7. Can you take prescribed medication while you are treated with homeopathy?
Homeopathy can work effectively alongside prescribed drugs although there are always exceptions. It can be very effective in counteracting the side effects of radiation and chemotherapy.   A homeopath should never advise a patient to change their prescription medicines and should always ask them to discuss any change that they might be considering with their doctor first.

8. How long will it take to see results?
We are all individual and we all respond differently depending on what the ailment is, at what stage they are in the disease and how vital they are. However, I would always expect to see a change after one month, to the patient’s general well being, however subtle.  They may describe it as feeling lighter, having more energy or feeling brighter or it may be more profound.

For more information or to book a consultation, in the South London area, contact Dodo Kitching on: 

E: sagehomeopathy@gmail.com

W: http://www.sagehomeopathy.com 

To find a homeopath in your area go to findahomepath.org

Image courtesy of Sattva at FreeDigitalPhotos.net

How to cope with waiting for test results

This morning I’m going to the hospital to receive the results of my liver biopsy. Earlier this year, elevated ALT in my blood test results and an ultrasound had doctors predicting I could have Autoimmune Hepatitis!

Following my liver biopsy a month ago, I’ve had to wait patiently, like a small child in a sweet shop, for my results. It got me thinking that sometimes not knowing what your future holds can send your mind into overdrive.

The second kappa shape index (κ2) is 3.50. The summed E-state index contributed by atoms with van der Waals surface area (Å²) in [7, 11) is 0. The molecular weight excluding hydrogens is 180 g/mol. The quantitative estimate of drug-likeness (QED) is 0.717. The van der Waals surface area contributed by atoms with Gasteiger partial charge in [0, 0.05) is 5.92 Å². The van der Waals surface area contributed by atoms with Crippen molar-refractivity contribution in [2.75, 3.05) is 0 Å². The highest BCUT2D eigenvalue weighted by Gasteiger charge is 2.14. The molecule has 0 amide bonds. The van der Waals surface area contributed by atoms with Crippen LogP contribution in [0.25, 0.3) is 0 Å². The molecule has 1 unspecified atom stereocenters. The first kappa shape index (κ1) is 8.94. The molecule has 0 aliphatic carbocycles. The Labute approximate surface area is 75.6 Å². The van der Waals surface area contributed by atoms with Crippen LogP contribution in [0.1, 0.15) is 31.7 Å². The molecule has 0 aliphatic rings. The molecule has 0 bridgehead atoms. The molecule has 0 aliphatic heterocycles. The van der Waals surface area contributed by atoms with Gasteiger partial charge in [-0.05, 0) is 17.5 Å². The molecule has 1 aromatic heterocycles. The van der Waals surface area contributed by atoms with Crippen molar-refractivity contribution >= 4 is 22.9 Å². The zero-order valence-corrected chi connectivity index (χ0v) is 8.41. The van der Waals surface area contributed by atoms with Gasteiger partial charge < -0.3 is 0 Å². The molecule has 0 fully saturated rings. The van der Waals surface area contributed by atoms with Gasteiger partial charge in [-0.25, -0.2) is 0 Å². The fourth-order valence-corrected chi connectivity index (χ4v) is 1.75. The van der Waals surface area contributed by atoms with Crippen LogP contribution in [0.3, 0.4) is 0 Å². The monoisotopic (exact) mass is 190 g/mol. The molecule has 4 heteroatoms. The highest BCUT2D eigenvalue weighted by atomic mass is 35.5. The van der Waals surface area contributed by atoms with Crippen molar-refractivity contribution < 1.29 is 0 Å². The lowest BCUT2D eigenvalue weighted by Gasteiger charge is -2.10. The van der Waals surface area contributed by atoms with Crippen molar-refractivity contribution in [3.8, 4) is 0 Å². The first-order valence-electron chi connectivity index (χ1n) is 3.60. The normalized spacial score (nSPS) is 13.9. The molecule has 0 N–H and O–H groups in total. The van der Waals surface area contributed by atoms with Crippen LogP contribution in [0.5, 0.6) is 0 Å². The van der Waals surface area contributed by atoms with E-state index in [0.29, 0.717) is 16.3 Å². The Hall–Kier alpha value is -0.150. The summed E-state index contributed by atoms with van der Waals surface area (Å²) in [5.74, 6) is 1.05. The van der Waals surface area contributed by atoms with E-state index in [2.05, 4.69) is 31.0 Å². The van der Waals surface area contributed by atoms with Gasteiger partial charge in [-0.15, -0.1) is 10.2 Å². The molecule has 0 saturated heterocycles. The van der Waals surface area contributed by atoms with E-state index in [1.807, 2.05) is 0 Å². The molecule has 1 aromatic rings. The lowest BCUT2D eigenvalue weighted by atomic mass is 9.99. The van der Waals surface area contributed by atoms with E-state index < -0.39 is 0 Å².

How do you not go insane while you wait for your diagnosis? Please people, learn from my mistake.

Don’t die waiting

In my mind so far I have died while waiting for a liver transplant. I’ve definitely put a tight time limit on my own mortality and thought I might even die before I receive these results. Worst case scenario is I die while I write this section of the blog post which would be both tragic and comedy at the same time.

Occupy your mind with anything that takes your mind off of being ill. Sports activities are a good shout or simply being around people who can talk to you about more than the gore will do wonders. Surround yourself with happy and positive family and friends.

Positivity is the key. You need to be in the right frame of mind to recieve a diagnosis and decide on the best next steps for you and you won’t be able to do that with a black cloud hanging over your head.

Don’t self diagnose

Some light research is perfectly fine. It’s good to know what options you might be faced with and go to your appointments knowledgeable so you can ask educated questions. However, be careful of the amount of information you consume. Especially if you find it all daunting amd don’t understand it all. It can lead to you form your own judgement about an illness and what it means to you.

Following my own research, I appear to have developed every single symptom of the disease, that I hadn’t had before and now I can’t be sure if these are faux symptoms or real life pains. Go easy on the search engines and don’t Ask Jeeves absolutely everything.

Tell someone you trust

I just reveal my fears to those I trust and who understand my condition. For me my boyfriend, mum, dad, brothers and sister-in-law are aware of my fears and have been with me through the tears and range of emotion about possibly having another AI disease. It’s always nice to know that people, who really care, are waiting for your results with you.

Tell your employer

Now this is really going to be your call as to whether you tell your employer or not. ¬†For me its been great to know someone at work will understand if I might need a time-out from the chaos when things get too much. I had no choice, with all my various hosptial appointments, but to explain what I’m going through and the process. It also helps them to know why you may not be handling things if a possible illness is affecting you.

Good luck to all who are waiting for test results. I’ll be sure to update you on mine. Feel free to share what results you’re waiting for below.

Wish me luck!